Trading Lombardozzi: The Second Biggest Mistake Mike Rizzo's Ever Made

Michael Morse was one of those heart and soul players. One of those players who was the rhythm of the team. Its beating heart, and when Mike Rizzo ripped the heart out of the Nationals they floundered, withered, and slowly died. in a season that was "World Series or bust" they busted worse than someone who thinks it a good idea to hit on 20.

Having not learned a thing from his evisceration of the Nationals' guts of a year ago Mike Rizzo traded another heart and soul player. Some may say that baseball is about the numbers, but it is about defying the numbers and that is all Steve Lombardozzi ever did. He may not have had the talent, speed, power, or overall ability of the average baseball player but he more than made up for that with effort. Steve Lombardozzi was the little engine that could. He was the Nats inspirational key to winning. 

Losing Morse's powerful bat and clubhouse swagger caused the Nationals to drop twelve wins in 2013 and it is certain that they will drop twelve more without Lombardozzi. His gritty presence couldn't help but inspire those around him. When they saw the little guy trying so hard to be a baseball player how could his more talented teammates not be infected to play with the same guts out mentality?

Look at Bryce Harper. He may have hit more homeruns than anyone before turning 21 but every one of those homeruns either was a solo shot or killed a rally where a double would have made the opposing pitcher continue throwing out of the stretch and been more beneficial to the team.

Steve Lombardozzi was a selfless competitor and not only didn't hit homeruns but was more than happy to sacrifice himself for the betterment of the team. Lombardozzi's greatest skill was ability to put the ball in play and make an out. This is especially a useful skill when there is a man on base and Lombardozzi's willingness to give himself up would help his teammate move up one base and that much closer to scoring a run.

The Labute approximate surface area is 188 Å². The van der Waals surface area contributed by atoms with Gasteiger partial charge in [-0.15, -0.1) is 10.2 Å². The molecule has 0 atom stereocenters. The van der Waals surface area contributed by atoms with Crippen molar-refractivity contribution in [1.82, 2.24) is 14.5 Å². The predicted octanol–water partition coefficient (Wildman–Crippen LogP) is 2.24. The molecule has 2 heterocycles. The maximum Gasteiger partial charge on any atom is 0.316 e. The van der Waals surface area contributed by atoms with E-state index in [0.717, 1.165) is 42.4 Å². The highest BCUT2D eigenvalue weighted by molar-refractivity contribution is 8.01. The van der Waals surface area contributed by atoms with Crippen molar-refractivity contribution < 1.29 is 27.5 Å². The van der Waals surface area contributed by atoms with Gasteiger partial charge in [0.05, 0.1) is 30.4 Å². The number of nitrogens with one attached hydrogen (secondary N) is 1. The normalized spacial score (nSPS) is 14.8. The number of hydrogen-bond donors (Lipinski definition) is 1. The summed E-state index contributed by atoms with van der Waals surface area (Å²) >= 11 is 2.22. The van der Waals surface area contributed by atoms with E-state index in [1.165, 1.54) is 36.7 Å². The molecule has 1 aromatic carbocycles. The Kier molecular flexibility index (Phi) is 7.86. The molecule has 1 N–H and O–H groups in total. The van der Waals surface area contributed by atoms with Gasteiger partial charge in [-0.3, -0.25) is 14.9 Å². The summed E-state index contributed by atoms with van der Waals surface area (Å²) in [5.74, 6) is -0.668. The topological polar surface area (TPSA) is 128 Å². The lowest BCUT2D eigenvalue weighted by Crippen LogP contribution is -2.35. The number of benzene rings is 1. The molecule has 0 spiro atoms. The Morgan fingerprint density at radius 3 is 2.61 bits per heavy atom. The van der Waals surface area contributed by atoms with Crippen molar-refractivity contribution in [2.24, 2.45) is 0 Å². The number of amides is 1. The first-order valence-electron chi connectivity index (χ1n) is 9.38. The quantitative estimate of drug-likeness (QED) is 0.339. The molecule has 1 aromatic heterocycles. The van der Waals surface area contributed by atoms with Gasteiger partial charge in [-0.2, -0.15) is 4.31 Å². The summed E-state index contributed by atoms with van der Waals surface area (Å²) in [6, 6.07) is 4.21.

A special players isn't always one of those five tool guys that scouts and stat nerds rave about. Sometimes all a player needs to be special is one tool, heart, and Steve Lombardozzi had that one tool in bunches.

He may not ever be able to hit for average, hit for power, run fast, play good defense, or have a strong throwing arm but he will always care more than those that have one or more of those skills. It is the tool of heart that makes Lombardozzi special and why eventually, when the Nationals are struggling once again, Mike Rizzo will regret this deal.

Talent isn't everything and it takes more than talented players to win. Teams need those little scrappers and gamers that are always willing to go hard. Willing to give themselves up for the team. Those with the tool of heart that can inspire all the teammates around them. That is what Steve Lombardozzi was to the Nationals.

For the second year in a row Mike Rizzo has ripped out the heart of the Nationals. They say the proof is in the pudding and in 2013 the Nationals were off-season champs and then missed the playoffs and they are heading that way once again in 2014. In sports you are what your record says you are and at the end of 2014 that won't be very good for the Nationals.

All the brains that write for websites and newspapers and magazines may think this is a good move for the Nationals, but rip out the heart and the brain will die. This is a move, after all, by the same GM that signed Haren, Soriano, and LaRoche, traded for Denard Span, and drafted Drew Storen instead of Mike Trout. And just as he must wake every night in a cold sweet regretting those moves he will regret giving up on Steve Lombardozzi.

Like any creature a team cannot survive without its heart and now the Tigers have one and the Nationals do not. They may once again be off-season champs, but when the real season starts Mike Rizzo's Frankenstein will flop.       

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